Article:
If you want a better youth ministry, pay attention to author John Green.
Many teenagers follow John Green closely. John Green’s book The Fault in Our Stars has been made into a movie and currently is showing in movie theatres. Many teenagers not only read John Green’s books, but they also visit his YouTube channel—and often subscribe to it.
If you know John Green, you also know he has a brother, Hank Green, and the two of them are revolutionizing an entire generation of young people. How? By listening to them. By challenging them. By being entertaining. Effective youth ministry can learn a lot from John Green.
Which subject does the church avoid most?
Especially with teenagers.
Especially with parents of teenagers.
Yet, no one is more interested in this subject than these two groups of people. People of faith want guidance about sex, and they often look to church leaders to guide them.
Which Issues Do You Think Matter Most to Youth? - Be careful this blog title is intentionally deceptive! - Jim MerhautRead Now
In too many churches, the youth director focuses only on the youth who show up for youth group. That’s the youth ministry. The youth who show up.
In most churches, however, you’ll often find youth who never attend the youth group. They attend worship services. They may be involved in other aspects of the church, but since they’re not in the youth group, they fall through the youth-ministry crack.
A strong youth ministry cares for all youth—those involved in the church youth ministry and those who never show up.
I get asked questions at least once a month about Confirmation. What program should I use? What videos are the best? How can I keep the kids interested? How long should it be? How long does it have to be? Can we do a confirmation class with adults and youth together? How big or small should the class be? How old should the person be to be confirmed? How do we help people decide if they are ready to be confirmed? How do we honor what the youth decide? How do we involve mentors? How do we involve the parents?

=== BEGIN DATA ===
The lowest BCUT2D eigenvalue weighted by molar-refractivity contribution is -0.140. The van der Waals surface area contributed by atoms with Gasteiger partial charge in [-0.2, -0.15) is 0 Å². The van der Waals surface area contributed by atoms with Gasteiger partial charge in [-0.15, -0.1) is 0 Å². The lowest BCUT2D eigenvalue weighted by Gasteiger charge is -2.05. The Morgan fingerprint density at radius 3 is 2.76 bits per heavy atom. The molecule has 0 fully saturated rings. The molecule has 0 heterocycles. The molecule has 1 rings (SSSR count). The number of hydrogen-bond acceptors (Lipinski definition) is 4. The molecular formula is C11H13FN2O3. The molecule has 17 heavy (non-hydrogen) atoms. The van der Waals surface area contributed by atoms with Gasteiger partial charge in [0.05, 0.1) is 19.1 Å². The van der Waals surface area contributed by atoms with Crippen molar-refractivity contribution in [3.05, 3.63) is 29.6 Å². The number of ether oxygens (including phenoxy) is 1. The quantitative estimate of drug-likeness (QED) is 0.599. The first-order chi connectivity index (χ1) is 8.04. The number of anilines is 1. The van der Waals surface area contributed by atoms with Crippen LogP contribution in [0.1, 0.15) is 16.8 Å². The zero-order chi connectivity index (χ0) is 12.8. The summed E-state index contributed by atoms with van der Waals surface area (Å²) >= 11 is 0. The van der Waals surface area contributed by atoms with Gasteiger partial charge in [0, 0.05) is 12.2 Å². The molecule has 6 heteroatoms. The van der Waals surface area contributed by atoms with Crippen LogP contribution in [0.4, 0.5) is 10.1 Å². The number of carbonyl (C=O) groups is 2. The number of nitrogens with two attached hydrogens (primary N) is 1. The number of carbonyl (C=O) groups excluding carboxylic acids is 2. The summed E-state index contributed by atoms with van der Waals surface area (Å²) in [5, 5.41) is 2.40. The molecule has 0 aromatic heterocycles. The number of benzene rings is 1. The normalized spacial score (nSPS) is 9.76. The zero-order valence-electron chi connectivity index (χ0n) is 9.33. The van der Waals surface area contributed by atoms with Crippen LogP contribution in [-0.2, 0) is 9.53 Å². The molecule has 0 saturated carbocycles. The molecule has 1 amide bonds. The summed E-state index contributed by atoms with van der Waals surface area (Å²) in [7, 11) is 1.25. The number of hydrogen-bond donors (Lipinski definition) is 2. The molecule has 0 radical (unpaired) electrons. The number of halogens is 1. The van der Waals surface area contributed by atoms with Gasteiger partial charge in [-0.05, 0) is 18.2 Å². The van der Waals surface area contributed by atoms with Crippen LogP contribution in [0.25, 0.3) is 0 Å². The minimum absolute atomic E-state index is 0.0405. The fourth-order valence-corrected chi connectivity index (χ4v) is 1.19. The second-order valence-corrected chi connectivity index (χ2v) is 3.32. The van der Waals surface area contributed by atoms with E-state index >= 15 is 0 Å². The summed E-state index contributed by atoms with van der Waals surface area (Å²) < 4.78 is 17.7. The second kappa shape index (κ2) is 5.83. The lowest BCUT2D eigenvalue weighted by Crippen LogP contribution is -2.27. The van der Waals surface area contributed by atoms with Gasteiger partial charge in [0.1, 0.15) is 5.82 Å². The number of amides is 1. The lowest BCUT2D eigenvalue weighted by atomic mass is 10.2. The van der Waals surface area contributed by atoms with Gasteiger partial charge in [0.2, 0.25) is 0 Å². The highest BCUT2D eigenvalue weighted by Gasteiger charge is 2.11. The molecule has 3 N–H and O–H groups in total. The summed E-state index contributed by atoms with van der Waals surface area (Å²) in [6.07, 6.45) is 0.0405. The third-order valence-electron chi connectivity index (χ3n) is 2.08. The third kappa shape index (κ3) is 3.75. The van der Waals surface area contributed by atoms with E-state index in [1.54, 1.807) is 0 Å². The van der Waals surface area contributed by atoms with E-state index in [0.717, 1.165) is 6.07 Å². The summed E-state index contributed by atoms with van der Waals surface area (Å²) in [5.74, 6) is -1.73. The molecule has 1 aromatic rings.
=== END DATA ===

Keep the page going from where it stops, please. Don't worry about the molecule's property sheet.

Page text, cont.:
Many people today are yearning for quiet time, or time to be still, or time for themselves without interruptions. Life today is full. Full of study, work, friends, family, play, technology, etc. We have cars and bikes that get us places more quickly, we have technology that helps us get things done more quickly, we have fast food, and instant gratification. It is all more than we can truly take.
It is no secret, that in youth ministry (as in most ministry) connection, relationship, and communication are key elements to a good, healthy ministry. When we are connected to one another, we can more closely know one another and understand one another. There are many wonderful books written about this such as Revisiting Relational Youth Ministry by Andrew Root or The Godbearing Life by Kenda Creasy Dean and Ron Foster.
I have been doing lots of thinking and wondering about what those of us doing formation in churches can learn from school teachers, practitioners, and educators. In searching the web for information that might help us discover new ways to form our people in the faith, I came across this article (http://connectedprincipals.com/archives/8061) on essential skills for children and youth, based on the “C’s” of education. The “C’s” of education vary depending on which list you turn to, but the most comprehensive list is Communication, Connection, Collaboration/Cooperation, Creation/Contribution, Community, Continual Learning, and Culture. If we think about how we can incorporate these into our life of faith and our learning, I think we could go a long way toward a more holistic approach to learning.
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